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Thursday, September 22, 2016

"If My People" and the Rest of the Story

Everyone has heard this verse. It’s a promise to the nation of Israel way back in the Old Testament:

If my people, which are called by my name, shall humble themselves,
and pray, and seek my face, and turn from their wicked ways;
then will I hear from heaven, and will forgive their sin,
and will heal their land (2 Chronicles 7:14).

It’s a great verse of promise, one of those if-then statements we hear especially in the context of politics. If the nation would only honor God, then God will bless it. And, of course, that’s true.

But, sometimes we fail to read the context. Look what’s happening here, and why God made the promise in the first place. This is on the occasion of Solomon’s dedication of the new Temple. He had just held an awesome sacrifice and equally amazing service of dedication. This is what goes before that verse: And the LORD appeared to Solomon by night, and said unto him, I have heard thy prayer, and have chosen this place to myself for an house of sacrifice. If I shut up heaven that there be no rain, or if I command the locusts to devour the land, or if I send pestilence among my people (2 Chronicles 7:12-13). If my people . . . .

Let’s skip a few verses and see the rest of the context: And as for thee, if thou wilt walk before me, as David thy father walked, and do according to all that I have commanded thee, and shalt observe my statutes and my judgments; Then will I stablish the throne of thy kingdom, according as I have covenanted with David thy father, saying, There shall not fail thee a man to be ruler in Israel. But if ye turn away, and forsake my statutes and my commandments, which I have set before you, and shall go and serve other gods, and worship them; Then will I pluck them up by the roots out of my land which I have given them; and this house, which I have sanctified for my name, will I cast out of my sight, and will make it to be a proverb and a byword among all nations (2 Chronicles 7:17-20).

God begins to point the finger: As for thee (Solomon) you need to do right and be obedient. You need to be personally responsible.

Yes, Solomon was the leader. He was the king. So, of course, it was his responsibility to set the example and lead.

It’s important to notice that every individual is responsible for taking the initiative and doing right. If the whole nation honors God, God will heal their land.

It begins with one.

It begins with you . . . and me.

Notice what pleases God. He told Solomon—in the last passage above—that Solomon was to observe His statutes and judgments. That means obedience. It means obeying His laws.

I think we’ve gotten away from that mentality in Christianity today. We don’t like to obey the rules. They seem too restrictive. We like our freedom. We don’t like purity. We don’t like holiness.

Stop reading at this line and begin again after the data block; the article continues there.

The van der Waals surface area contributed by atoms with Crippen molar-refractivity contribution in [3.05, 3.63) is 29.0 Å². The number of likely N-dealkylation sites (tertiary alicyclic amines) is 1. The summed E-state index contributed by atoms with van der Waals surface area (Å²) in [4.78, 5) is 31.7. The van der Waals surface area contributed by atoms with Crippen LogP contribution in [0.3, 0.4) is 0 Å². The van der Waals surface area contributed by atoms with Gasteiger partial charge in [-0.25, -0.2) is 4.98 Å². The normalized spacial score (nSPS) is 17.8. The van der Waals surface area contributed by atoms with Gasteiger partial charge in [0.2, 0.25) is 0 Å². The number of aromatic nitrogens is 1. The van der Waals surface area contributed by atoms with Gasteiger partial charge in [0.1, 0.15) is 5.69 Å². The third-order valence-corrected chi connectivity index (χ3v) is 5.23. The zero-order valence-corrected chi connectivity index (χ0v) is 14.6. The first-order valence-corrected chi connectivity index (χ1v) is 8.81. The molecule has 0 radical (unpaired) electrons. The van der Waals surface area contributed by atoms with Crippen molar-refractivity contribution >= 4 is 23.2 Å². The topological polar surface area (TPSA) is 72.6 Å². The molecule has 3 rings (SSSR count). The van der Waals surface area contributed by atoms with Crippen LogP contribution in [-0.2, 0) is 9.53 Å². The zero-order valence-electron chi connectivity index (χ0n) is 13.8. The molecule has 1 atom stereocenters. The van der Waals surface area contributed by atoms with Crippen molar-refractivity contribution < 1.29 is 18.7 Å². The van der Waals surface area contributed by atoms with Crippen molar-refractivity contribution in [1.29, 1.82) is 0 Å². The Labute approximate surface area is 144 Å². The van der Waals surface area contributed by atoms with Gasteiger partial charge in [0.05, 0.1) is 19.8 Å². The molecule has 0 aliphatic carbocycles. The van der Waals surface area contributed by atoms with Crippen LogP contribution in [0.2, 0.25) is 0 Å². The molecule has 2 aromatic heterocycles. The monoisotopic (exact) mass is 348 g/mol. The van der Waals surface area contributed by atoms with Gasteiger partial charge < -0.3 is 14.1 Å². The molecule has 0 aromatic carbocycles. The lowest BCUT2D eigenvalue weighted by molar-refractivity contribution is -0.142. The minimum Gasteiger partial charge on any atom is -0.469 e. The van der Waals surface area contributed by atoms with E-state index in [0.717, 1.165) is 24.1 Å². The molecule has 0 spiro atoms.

Think about our choices of entertainment—movies and TV. Back in my childhood, my parents didn’t let us watch Gunsmoke because it was violent. They wanted us to see only clean, fun TV shows. Later, when we were teens, I remember my mother turning a program off immediately after hearing one curse word. Good friends of ours—at the time with three teenage sons--had a rule that their boys could only see PG and G movies in someone else’s home unless they phoned home and asked about a specific PG-13 movie. The parents took the responsibility for them, and what Mom and Dad decided was what they did.

What are your entertainment choices? Are they holy? Are they pure? Do they depict wholesome values and have a healthy moral tone? Do they honor God?

What do you choose for your kids to see? What kinds of video games are they allowed to play? Are you promoting obedience to God?

Think about our attitudes towards government. I understand that in some countries, their governments are corrupt, and authorities aren’t what they should be. The Bible says, Let every soul be subject unto the higher powers. For there is no power but of God: the powers that be are ordained of God. Whosoever therefore resisteth the power, resisteth the ordinance of God: and they that resist shall receive to themselves damnation. For rulers are not a terror to good works, but to the evil. Wilt thou then not be afraid of the power? do that which is good, and thou shalt have praise of the same: For he is the minister of God to thee for good (Romans 13:1-4ยช). It’s even more impacting when we remember that this was written when the Roman government fell very short of fair and kind. Even so, Christians were instructed to respect the rule of law.

Think about the sanctity of marriage and how God views fornication. What’s our attitude toward marriage and lust outside of marriage?

There are many other areas, of course, and we’re not going into them all.

When we say, “If our country would just get back to God” and excuse ourselves for disobeying God’s laws and statutes, God won’t bless us—or our country. On the other hand, if all the Christians in the United States, for example, would start being obedient, pure-living people with the power of the Holy Spirit evident in their lives, we would no doubt have a changed country. God would bless America again.

If my people begins with you and me.

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